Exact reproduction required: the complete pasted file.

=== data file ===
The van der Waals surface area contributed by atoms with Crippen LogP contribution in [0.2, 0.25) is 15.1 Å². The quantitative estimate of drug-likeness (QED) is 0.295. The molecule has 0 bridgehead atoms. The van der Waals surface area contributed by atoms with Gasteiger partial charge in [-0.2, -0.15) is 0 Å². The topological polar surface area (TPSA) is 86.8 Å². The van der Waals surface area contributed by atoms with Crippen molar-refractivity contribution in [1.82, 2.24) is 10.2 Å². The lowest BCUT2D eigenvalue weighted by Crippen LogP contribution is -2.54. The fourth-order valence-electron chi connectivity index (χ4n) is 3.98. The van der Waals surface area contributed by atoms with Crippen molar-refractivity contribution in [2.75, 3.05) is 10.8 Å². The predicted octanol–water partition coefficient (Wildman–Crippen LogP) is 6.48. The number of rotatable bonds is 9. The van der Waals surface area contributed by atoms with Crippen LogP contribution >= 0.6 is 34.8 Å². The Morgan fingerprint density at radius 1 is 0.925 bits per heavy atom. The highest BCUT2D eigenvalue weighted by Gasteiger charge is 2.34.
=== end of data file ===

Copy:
The van der Waals surface area contributed by atoms with Crippen LogP contribution in [0.2, 0.25) is 15.1 Å². The quantitative estimate of drug-likeness (QED) is 0.295. The molecule has 0 bridgehead atoms. The van der Waals surface area contributed by atoms with Gasteiger partial charge in [-0.2, -0.15) is 0 Å². The topological polar surface area (TPSA) is 86.8 Å². The van der Waals surface area contributed by atoms with Crippen molar-refractivity contribution in [1.82, 2.24) is 10.2 Å². The lowest BCUT2D eigenvalue weighted by Crippen LogP contribution is -2.54. The fourth-order valence-electron chi connectivity index (χ4n) is 3.98. The van der Waals surface area contributed by atoms with Crippen molar-refractivity contribution in [2.75, 3.05) is 10.8 Å². The predicted octanol–water partition coefficient (Wildman–Crippen LogP) is 6.48. The number of rotatable bonds is 9. The van der Waals surface area contributed by atoms with Crippen LogP contribution >= 0.6 is 34.8 Å². The Morgan fingerprint density at radius 1 is 0.925 bits per heavy atom. The highest BCUT2D eigenvalue weighted by Gasteiger charge is 2.34.